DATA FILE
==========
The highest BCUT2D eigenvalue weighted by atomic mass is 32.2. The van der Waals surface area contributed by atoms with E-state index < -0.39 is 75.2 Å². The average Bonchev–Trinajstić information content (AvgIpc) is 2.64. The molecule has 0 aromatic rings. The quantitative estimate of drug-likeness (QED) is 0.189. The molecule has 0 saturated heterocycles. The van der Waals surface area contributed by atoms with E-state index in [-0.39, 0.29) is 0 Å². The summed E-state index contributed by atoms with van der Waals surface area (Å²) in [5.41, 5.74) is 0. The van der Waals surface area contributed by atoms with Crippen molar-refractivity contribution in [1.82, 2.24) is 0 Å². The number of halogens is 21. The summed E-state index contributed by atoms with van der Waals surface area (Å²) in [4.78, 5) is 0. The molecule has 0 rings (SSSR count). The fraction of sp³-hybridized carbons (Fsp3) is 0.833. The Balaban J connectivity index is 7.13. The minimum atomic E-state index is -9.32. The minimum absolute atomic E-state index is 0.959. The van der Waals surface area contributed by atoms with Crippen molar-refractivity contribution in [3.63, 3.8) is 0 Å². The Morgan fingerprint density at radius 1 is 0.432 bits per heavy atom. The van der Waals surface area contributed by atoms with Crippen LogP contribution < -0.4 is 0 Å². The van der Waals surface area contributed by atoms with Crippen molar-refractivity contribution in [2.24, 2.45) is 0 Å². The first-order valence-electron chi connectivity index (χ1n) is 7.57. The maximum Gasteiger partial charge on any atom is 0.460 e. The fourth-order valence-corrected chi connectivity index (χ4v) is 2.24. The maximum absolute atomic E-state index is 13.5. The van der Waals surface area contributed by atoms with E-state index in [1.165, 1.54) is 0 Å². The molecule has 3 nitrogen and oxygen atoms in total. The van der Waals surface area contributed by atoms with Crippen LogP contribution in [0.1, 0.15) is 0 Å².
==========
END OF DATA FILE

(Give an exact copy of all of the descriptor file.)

The highest BCUT2D eigenvalue weighted by atomic mass is 32.2. The van der Waals surface area contributed by atoms with E-state index < -0.39 is 75.2 Å². The average Bonchev–Trinajstić information content (AvgIpc) is 2.64. The molecule has 0 aromatic rings. The quantitative estimate of drug-likeness (QED) is 0.189. The molecule has 0 saturated heterocycles. The van der Waals surface area contributed by atoms with E-state index in [-0.39, 0.29) is 0 Å². The summed E-state index contributed by atoms with van der Waals surface area (Å²) in [5.41, 5.74) is 0. The van der Waals surface area contributed by atoms with Crippen molar-refractivity contribution in [1.82, 2.24) is 0 Å². The number of halogens is 21. The summed E-state index contributed by atoms with van der Waals surface area (Å²) in [4.78, 5) is 0. The molecule has 0 rings (SSSR count). The fraction of sp³-hybridized carbons (Fsp3) is 0.833. The Balaban J connectivity index is 7.13. The minimum atomic E-state index is -9.32. The minimum absolute atomic E-state index is 0.959. The van der Waals surface area contributed by atoms with Crippen molar-refractivity contribution in [3.63, 3.8) is 0 Å². The Morgan fingerprint density at radius 1 is 0.432 bits per heavy atom. The van der Waals surface area contributed by atoms with Crippen LogP contribution < -0.4 is 0 Å². The van der Waals surface area contributed by atoms with Crippen molar-refractivity contribution in [2.24, 2.45) is 0 Å². The first-order valence-electron chi connectivity index (χ1n) is 7.57. The maximum Gasteiger partial charge on any atom is 0.460 e. The fourth-order valence-corrected chi connectivity index (χ4v) is 2.24. The maximum absolute atomic E-state index is 13.5. The van der Waals surface area contributed by atoms with E-state index in [1.165, 1.54) is 0 Å². The molecule has 3 nitrogen and oxygen atoms in total. The van der Waals surface area contributed by atoms with Crippen LogP contribution in [0.1, 0.15) is 0 Å².